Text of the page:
•   The McDougall Quick & Easy Cookbook by John McDougall
•   The New McDougall Cookbook by John A McDougall
•   Cooking the Whole Foods Way by Christina Pirello

• Dr. John McDougall’s Website
www.drmcdougall.com
• Mayo Clinic Vegetarian Guide
www.mayoclinic.com/health/vegetarian-diet/Hq01596
• American Heart Association Vegetarian Guide
www.americanheart.org/presenter.jtml?identifier=4777
• Calorie Search Engine for every food:
www.calorieking.com
Click on “Resources and Tools” tab at the top of the main web page. At the next web page click on “amazing
food database search” to use the food database to calculate the calories contained in the foods you eat. It is
useful to calculate the calories based on calories per gram or ounce. Once you know this you can weigh your
portions using a food scale. The Resources and Tools web page also has calculators for computing:
1) Caloric needs to maintain a desired weight
2) The amount of calories you can burn performing certain activities and exercises
Diet and Exercise Guide: Putting the Together

Achieving and maintaining a healthy Body Mass Index (BMI) is associated with a decreased risk of
heart disease and diabetes. Losing even 5% of your body weight can decrease the risk of these
conditions. The numbers below represent your weight goal over the next six months and the amount
of calories per day you need to achieve and maintain this weight goal.

Body Mass Index Chart

Weight in
100 105 110 115 120 125 130 135 140 145 150 155 160 165 170 175 180 185 190 195 200 205 210 215
pounds
Height
5'0"     19   20   21   22   23   24   25   26   27   28   29   30   31   32    33   34   35   36   37   38   39   40   41   42
5'1"     18   19   20   21   22   23   24   25   26   27   28   29   30   31    32   33   34   35   36   36   37   38   39   40
5'2"     18   19   20   21   22   22   23   24   25   26   27   28   29   30    31   32   33   33   34   35   36   37   38   39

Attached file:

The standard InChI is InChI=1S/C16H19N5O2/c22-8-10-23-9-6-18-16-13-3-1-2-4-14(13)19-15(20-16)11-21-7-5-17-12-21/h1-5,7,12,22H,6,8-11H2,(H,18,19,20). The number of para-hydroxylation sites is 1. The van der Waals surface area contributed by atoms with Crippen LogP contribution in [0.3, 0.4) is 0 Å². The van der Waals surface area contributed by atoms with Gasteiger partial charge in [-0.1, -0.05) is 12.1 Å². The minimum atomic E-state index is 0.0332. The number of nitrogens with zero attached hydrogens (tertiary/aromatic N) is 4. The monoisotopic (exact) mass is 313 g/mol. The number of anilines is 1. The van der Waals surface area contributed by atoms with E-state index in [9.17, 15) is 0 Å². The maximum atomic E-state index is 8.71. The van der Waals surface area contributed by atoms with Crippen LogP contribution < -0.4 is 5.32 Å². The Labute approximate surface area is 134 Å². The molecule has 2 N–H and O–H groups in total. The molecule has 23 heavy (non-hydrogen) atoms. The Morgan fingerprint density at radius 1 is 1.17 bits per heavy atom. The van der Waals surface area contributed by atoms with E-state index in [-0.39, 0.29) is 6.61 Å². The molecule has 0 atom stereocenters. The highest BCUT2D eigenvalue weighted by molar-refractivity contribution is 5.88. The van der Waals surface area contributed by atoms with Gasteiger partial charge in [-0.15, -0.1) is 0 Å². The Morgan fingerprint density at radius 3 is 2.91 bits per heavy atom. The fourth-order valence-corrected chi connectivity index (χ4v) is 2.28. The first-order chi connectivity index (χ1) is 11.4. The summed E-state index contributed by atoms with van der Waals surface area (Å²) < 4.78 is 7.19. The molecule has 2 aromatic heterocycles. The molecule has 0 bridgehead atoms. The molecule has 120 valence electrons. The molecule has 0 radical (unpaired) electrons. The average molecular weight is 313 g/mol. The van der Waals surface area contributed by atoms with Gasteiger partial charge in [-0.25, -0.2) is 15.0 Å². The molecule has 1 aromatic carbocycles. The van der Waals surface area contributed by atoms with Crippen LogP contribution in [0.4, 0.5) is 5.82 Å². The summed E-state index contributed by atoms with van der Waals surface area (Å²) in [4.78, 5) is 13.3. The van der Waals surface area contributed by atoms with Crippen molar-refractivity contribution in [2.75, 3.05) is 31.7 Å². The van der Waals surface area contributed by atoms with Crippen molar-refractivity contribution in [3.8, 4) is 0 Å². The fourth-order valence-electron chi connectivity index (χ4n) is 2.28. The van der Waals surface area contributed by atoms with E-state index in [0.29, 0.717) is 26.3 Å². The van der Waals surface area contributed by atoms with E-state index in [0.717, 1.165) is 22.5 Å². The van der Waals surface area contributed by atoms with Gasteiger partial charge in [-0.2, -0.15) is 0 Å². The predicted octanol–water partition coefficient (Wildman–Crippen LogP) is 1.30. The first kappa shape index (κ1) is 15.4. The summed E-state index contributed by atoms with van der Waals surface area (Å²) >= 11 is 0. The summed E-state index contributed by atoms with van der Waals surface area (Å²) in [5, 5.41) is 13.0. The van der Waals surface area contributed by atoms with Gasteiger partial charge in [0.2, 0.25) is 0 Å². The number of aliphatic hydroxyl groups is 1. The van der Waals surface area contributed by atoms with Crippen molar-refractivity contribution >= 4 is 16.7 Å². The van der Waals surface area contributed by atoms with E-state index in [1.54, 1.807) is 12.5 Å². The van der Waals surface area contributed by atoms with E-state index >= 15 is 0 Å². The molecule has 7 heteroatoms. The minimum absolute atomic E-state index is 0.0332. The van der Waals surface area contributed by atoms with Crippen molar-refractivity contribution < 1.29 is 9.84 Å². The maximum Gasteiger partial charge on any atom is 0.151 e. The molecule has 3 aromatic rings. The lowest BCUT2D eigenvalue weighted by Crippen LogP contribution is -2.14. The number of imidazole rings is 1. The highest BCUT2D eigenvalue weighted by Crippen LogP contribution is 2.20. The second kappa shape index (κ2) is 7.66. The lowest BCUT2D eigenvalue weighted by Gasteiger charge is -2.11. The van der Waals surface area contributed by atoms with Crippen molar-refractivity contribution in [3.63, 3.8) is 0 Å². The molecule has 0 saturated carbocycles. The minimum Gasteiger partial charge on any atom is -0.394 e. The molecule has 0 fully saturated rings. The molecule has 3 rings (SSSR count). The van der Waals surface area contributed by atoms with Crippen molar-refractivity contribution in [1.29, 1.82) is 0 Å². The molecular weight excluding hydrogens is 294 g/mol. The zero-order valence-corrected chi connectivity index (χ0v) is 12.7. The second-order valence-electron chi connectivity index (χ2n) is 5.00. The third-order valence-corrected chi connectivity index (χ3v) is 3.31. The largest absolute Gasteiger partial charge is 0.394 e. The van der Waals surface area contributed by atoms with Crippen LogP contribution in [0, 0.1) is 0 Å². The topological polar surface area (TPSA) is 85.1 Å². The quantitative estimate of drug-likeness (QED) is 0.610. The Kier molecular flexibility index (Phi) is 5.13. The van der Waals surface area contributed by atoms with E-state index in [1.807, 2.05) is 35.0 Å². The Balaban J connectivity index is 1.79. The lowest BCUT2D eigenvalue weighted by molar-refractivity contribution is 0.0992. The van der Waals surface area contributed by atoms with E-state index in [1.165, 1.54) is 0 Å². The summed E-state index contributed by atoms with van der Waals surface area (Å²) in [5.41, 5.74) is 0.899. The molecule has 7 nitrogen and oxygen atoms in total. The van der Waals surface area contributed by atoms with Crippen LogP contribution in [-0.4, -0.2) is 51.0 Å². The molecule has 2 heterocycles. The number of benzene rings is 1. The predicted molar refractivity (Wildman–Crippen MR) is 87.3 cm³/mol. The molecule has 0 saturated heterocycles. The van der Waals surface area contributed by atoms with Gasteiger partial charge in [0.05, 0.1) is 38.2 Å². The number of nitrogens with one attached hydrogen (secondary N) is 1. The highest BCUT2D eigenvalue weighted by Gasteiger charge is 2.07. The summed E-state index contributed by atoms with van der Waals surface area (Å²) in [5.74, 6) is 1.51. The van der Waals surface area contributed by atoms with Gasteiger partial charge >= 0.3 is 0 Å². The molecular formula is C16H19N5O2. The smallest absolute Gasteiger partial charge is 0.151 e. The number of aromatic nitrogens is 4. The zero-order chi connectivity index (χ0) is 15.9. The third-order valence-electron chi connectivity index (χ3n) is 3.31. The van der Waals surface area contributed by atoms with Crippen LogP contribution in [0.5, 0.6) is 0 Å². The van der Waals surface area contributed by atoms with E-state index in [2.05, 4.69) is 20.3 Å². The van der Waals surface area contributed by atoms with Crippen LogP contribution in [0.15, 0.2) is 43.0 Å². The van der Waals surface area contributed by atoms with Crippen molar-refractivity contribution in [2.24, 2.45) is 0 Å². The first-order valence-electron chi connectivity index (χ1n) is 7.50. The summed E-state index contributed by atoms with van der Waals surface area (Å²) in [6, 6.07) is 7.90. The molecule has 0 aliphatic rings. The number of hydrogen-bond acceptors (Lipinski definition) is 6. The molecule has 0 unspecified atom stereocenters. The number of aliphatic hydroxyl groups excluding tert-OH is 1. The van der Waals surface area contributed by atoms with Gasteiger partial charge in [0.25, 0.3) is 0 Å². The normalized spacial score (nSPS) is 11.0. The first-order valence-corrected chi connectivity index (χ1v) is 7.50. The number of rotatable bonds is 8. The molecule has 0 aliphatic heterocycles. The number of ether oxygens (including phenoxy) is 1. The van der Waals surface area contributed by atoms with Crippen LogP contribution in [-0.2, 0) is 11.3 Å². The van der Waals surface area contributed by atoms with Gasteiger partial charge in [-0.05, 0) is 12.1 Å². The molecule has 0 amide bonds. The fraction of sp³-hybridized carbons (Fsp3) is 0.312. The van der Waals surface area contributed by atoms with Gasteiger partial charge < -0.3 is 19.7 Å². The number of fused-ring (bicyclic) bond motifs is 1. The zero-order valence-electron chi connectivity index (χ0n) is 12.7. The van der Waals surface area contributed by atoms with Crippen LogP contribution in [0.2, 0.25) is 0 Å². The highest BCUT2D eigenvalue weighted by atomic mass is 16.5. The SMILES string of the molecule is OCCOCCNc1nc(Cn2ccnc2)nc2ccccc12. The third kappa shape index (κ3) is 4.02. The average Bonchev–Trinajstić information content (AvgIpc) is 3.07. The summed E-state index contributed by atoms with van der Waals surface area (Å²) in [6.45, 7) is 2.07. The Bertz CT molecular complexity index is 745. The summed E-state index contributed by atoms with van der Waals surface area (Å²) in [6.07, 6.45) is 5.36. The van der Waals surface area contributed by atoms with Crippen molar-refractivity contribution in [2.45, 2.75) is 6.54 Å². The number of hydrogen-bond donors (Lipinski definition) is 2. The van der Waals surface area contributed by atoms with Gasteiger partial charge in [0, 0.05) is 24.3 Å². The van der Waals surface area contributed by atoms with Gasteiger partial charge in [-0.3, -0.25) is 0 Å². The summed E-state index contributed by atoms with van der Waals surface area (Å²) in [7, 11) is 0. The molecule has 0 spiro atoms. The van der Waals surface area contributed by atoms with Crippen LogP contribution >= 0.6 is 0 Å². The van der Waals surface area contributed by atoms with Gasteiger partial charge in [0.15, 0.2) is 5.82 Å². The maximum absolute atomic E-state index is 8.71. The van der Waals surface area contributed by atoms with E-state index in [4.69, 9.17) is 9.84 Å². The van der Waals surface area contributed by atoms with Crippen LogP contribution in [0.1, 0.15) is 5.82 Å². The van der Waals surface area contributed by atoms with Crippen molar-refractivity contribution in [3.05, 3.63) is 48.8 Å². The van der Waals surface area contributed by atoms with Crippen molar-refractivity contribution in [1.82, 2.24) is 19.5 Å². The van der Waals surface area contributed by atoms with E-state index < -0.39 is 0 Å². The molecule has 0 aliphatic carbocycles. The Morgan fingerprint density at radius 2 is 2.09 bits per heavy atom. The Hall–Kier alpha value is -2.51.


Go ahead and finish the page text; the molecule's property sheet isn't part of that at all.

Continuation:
5'3"     17   18   19   20   21   22   23   24   24   25   26   27   28   29    30   31   32   32   33   34   35   36   37   38
5'4"     17   18   18   19   20   21   22   23   24   24   25   26   27   28    29   30   31   31   32   33   34   35   36   37
5'5"     16   17   18   19   20   20   21   22   23   24   25   25   26   27    28   29   30   30   31   32   33   34   35   35
5'6"     16   17   17   18   19   20   21   21   22   23   24   25   25   26    27   28   29   29   30   31   32   33   34   34
5'7"     15   16   17   18   18   19   20   21   22   22   23   24   25   25    26   27   28   29   29   30   31   32   33   33
5'8"     15   16   16   17   18   19   19   20   21   22   22   23   24   25    25   26   27   28   28   29   30   31   32   32
5'9"     14   15   16   17   17   18   19   20   20   21   22   22   23   24    25   25   26   27   28   28   29   30   31   31
5'10"    14   15   15   16   17   18   18   19   20   20   21   22   23   23    24   25   25   26   27   28   28   29   30   30
5'11"    14   14   15   16   16   17   18   18   19   20   21   21   22   23    23   24   25   25   26   27   28   28   29   30
6'0"     13   14   14   15   16   17   17   18   19   19   20   21   21   22    23   23   24   25   25   26   27   27   28   29
6'1"     13   13   14   15   15   16   17   17   18   19   19   20   21   21    22   23   23   24   25   25   26   27   27   28
6'2"     12   13   14   14   15   16   16   17   18   18   19   19   20   21    21   22   23   23   24   25   25   26   27   27

Weight Today              ________

Weight Goal               ________

Daily calories            ________

Calories burned exercising

Exercise/1 hour                                                  Calories burned
Walking                                                          250
Swimming                                                         500
Bicycling                                                        400

More accurate calculators for daily caloric needs and calories burned during exercise
can be found at www.calorieking.com under the “Resources and Tools” tab.